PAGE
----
Air Force scraps useless $1 billion ECSS IT project

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The US Air Force has decided to scrap a $1 billion IT project rather than spend another $1 billion to make it work properly.The Expeditionary Combat Support System (ECSS) was to be an Enterprise Resource Planning (ERP) system to replace over 200 legacy systems currently used by the Air Force. The goal of the project was to help the Air Force improve its logistical operations, make the most effective use of its resources, and improve communication with other stakeholders such as contractors. It was to be a key tool in helping the Air Force meet accounting and auditing requirements in 2017.

Starting in 2005, over $1 billion has been spent on the ECSS system, which a top Air Force official now describes as having ‘negligible’ capability. It is estimated that another $1.1 billion would be needed to complete the project and that even then, it would deliver only around 25% of its intended functionality and not be available until 2020.

“I am appalled at the limited capabilities the program has produced”

Air Force Comptroller Jamie Morin

The ECSS project has experienced problems similar to many large scale IT projects that ITGS students study in IT Systems in Organisations. In February 2012 the Air Force decided to scrap some features of the system as part of a restructuring effort – indicating that their requirements may have changed since the initiation of the project in 2005. This is in common with other large IT project failures (such as the FBI’s Sentinel system) which take place over a long period of time.The lead contractor on ECSS, Computer Sciences Corp (CSC) was fired after 4 years working on the project, though the reasons for this were not made clear. Worryingly, lessons do not seem to have been learnt, as CSC was awarded another $30 million contract with the Air Force later the same year.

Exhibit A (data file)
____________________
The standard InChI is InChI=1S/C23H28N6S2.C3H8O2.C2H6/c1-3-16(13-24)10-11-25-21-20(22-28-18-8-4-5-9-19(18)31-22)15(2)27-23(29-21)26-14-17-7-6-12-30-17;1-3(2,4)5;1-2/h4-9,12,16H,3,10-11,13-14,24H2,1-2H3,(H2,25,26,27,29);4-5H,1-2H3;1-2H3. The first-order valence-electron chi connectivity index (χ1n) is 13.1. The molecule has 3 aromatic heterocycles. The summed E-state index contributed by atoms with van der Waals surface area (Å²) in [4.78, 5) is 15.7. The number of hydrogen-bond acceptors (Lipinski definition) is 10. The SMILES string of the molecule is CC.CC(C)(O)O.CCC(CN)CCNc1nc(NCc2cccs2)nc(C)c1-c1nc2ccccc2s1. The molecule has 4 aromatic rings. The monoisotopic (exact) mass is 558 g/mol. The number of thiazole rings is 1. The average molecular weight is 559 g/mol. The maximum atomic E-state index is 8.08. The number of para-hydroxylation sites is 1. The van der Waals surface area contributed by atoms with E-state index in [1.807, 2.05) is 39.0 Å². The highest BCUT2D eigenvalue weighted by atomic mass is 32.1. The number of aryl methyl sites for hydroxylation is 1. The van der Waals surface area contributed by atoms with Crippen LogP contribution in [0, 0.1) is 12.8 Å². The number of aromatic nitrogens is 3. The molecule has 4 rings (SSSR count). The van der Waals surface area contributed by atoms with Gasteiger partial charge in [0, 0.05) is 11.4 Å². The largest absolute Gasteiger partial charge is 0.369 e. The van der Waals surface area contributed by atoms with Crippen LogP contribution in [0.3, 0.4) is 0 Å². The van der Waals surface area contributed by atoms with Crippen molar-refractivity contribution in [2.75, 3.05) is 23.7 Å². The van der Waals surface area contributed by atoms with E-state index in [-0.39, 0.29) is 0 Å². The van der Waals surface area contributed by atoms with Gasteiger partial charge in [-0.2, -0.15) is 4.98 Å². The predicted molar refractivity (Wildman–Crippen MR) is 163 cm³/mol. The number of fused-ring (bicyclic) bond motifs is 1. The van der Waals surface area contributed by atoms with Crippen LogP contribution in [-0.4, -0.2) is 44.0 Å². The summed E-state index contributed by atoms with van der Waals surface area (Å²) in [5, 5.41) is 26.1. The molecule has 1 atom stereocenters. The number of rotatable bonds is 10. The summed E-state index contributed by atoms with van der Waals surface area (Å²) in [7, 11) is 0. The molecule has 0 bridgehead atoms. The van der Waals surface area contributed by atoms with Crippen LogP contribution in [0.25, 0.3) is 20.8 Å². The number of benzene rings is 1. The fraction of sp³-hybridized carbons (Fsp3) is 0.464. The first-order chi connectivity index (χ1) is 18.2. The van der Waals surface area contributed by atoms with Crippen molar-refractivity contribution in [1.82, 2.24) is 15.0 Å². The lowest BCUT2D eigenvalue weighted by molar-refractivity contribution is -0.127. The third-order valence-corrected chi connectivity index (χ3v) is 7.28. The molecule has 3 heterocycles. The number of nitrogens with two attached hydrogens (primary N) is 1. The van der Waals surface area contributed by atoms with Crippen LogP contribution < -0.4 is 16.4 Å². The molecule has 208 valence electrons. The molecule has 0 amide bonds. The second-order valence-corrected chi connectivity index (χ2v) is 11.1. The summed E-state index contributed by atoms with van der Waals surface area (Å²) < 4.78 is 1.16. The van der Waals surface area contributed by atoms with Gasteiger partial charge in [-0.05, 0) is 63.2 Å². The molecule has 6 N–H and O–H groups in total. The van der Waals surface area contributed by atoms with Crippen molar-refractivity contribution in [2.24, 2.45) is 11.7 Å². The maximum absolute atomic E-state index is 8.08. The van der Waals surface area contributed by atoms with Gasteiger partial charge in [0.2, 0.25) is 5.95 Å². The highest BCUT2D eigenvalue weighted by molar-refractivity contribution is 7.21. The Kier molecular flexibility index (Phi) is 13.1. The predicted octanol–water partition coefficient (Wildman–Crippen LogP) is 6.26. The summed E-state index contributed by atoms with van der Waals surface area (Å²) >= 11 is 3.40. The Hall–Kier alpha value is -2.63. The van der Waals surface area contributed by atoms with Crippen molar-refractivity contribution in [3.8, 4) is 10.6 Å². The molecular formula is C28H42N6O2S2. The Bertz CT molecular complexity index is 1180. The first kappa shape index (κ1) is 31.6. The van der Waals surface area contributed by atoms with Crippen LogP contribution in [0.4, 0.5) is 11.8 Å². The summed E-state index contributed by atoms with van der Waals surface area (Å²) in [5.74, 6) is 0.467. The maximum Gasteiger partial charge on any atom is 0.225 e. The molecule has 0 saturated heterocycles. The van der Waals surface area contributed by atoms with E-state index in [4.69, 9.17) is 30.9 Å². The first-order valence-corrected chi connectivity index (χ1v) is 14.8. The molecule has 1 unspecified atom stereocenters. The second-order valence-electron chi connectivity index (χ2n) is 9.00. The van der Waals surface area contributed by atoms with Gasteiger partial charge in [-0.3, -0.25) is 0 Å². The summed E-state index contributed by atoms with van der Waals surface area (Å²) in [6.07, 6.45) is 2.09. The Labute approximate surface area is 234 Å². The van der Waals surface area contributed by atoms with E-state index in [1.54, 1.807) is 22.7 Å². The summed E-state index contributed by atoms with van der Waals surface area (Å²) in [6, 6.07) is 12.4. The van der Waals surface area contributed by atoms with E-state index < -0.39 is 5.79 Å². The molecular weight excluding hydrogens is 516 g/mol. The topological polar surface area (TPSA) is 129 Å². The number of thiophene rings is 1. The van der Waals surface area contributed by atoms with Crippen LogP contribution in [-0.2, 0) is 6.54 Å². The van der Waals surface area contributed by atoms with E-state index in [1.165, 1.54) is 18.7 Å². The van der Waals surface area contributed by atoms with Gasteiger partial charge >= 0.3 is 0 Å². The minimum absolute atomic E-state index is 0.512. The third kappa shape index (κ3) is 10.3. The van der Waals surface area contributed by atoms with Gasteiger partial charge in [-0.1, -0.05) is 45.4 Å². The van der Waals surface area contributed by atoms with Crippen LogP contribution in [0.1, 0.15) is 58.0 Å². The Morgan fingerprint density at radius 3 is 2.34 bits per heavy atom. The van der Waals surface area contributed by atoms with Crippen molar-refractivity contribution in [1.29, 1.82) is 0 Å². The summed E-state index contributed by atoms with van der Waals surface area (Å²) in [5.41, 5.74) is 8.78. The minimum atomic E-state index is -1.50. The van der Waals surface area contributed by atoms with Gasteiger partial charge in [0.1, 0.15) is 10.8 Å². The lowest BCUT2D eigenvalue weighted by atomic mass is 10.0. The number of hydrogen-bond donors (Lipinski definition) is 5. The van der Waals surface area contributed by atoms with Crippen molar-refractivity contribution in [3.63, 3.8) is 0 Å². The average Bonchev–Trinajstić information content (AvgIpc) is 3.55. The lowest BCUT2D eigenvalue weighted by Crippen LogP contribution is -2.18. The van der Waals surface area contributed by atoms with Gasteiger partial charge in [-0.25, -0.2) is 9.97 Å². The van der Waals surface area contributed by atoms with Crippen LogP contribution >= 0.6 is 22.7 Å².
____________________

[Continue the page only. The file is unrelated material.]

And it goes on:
With this in mind, the decision to scrap the project now seems like the best move – though why it took so long, and such a large amount of money to realise this is an important question. With $1 billion wasted, it is difficult to see how throwing more money at the problem would resolve it – and with a completion date of 2020, it is hard to see how the system would address requirement originally set 15 years previous. (For a case study of what happens when you throw good money after bad, look up the UK’s NHS National Programme for IT – a 7 year, £12.7 billion debacle).

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